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J Immigr Minor Health. 2016 Oct;18(5):966-70. doi: 10.1007/s10903-015-0273-2.

Latent Tuberculosis Infection Among Immigrant and Refugee Children Arriving in the United States: 2010.

Author information

1
Division of Global Migration and Quarantine, National Center of Emerging Zoonotic and Infectious Diseases, United States Centers for Disease Control and Prevention, 1600 Clifton Road, NE, Mailstop E-04, Atlanta, GA, 30333, USA. ETaylor1@cdc.gov.
2
United States Public Health Service Commissioned Corps, Washington, DC, USA. ETaylor1@cdc.gov.
3
Division of Global Migration and Quarantine, National Center of Emerging Zoonotic and Infectious Diseases, United States Centers for Disease Control and Prevention, 1600 Clifton Road, NE, Mailstop E-04, Atlanta, GA, 30333, USA.
4
United States Public Health Service Commissioned Corps, Washington, DC, USA.

Abstract

Immigrants and refugees age 2-14 years entering the United States from countries with estimated tuberculosis (TB) incidence rate ≥20 per 100,000 population are screened for TB. Children with TB disease are treated before US arrival. Children with positive tuberculin skin tests (TST), but negative TB evaluation during their pre-immigration examination, are classified with latent TB infection (LTBI) and are recommended for re-evaluation post-arrival. We examined post-immigration TB evaluation and therapy for children arriving with LTBI. We reviewed medical exam data from immigrant children with medical conditions and all refugee children arriving during 2010. Medical examination data were available for 67,334 children. Of these, 8231 (12 %) had LTBI pre-immigration; 5749 (70 %) were re-evaluated for TB post-immigration, and 64 % were retested by TST or IGRA. The pre-immigration LTBI diagnosis was changed for 38 % when retested by TST and for 71 % retested by IGRA. Estimated LTBI therapy initiation and completion rates were 68 and 12 %. In this population, testing with IGRA may limit the number of children targeted for therapy. Increased pre-immigration TB screening with post-immigration follow-up evaluation leading to completion of LTBI therapy should be encouraged to prevent TB reactivation.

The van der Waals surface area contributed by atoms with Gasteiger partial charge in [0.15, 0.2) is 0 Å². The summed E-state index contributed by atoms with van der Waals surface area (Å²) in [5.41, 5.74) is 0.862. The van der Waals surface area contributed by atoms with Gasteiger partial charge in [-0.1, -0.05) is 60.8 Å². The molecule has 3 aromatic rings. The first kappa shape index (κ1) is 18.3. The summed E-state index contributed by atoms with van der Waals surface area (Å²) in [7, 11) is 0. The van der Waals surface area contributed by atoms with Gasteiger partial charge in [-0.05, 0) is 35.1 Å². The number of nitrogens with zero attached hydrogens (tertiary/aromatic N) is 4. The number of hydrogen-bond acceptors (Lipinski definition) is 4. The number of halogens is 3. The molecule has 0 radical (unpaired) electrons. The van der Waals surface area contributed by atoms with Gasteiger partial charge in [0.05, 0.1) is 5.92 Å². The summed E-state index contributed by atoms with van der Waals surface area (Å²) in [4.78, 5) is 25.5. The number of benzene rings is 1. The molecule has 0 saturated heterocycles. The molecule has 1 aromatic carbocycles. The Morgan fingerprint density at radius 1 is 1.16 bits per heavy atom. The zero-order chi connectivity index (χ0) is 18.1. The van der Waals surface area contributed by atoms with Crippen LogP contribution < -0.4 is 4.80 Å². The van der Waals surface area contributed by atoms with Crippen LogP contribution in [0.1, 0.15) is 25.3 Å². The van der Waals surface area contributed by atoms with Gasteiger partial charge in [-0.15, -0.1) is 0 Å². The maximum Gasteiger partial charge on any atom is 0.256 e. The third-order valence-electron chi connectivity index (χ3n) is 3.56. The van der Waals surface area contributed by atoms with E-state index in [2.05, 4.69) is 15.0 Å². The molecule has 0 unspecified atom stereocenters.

KEYWORDS:

Interferon gamma release assay; Migrants; Pediatric; Tuberculin skin test

PMID:
26364054
PMCID:
PMC6062848
DOI:
10.1007/s10903-015-0273-2
[Indexed for MEDLINE]
Free PMC Article

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